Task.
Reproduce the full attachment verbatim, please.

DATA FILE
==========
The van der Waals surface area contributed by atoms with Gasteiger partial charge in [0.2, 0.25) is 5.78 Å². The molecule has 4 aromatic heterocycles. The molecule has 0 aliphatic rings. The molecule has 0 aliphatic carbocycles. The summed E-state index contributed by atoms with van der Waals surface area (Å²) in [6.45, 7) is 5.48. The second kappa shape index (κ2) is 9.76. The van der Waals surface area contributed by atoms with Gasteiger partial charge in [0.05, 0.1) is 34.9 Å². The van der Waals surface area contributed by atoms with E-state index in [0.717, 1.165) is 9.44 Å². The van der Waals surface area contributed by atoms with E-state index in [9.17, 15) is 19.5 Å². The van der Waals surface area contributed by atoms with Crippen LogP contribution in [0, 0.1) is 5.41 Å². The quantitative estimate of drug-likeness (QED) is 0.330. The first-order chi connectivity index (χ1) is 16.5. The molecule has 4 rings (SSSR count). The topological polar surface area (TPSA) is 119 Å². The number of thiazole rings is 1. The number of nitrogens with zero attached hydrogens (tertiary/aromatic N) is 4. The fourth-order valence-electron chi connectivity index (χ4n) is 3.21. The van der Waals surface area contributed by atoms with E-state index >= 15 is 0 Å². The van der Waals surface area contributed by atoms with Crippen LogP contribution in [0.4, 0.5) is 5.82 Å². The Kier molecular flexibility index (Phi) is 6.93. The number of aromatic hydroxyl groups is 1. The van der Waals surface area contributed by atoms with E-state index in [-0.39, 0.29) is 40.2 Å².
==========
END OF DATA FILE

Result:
The van der Waals surface area contributed by atoms with Gasteiger partial charge in [0.2, 0.25) is 5.78 Å². The molecule has 4 aromatic heterocycles. The molecule has 0 aliphatic rings. The molecule has 0 aliphatic carbocycles. The summed E-state index contributed by atoms with van der Waals surface area (Å²) in [6.45, 7) is 5.48. The second kappa shape index (κ2) is 9.76. The van der Waals surface area contributed by atoms with Gasteiger partial charge in [0.05, 0.1) is 34.9 Å². The van der Waals surface area contributed by atoms with E-state index in [0.717, 1.165) is 9.44 Å². The van der Waals surface area contributed by atoms with E-state index in [9.17, 15) is 19.5 Å². The van der Waals surface area contributed by atoms with Crippen LogP contribution in [0, 0.1) is 5.41 Å². The quantitative estimate of drug-likeness (QED) is 0.330. The first-order chi connectivity index (χ1) is 16.5. The molecule has 4 rings (SSSR count). The topological polar surface area (TPSA) is 119 Å². The number of thiazole rings is 1. The number of nitrogens with zero attached hydrogens (tertiary/aromatic N) is 4. The fourth-order valence-electron chi connectivity index (χ4n) is 3.21. The van der Waals surface area contributed by atoms with E-state index >= 15 is 0 Å². The van der Waals surface area contributed by atoms with Crippen LogP contribution in [0.4, 0.5) is 5.82 Å². The Kier molecular flexibility index (Phi) is 6.93. The number of aromatic hydroxyl groups is 1. The van der Waals surface area contributed by atoms with E-state index in [-0.39, 0.29) is 40.2 Å².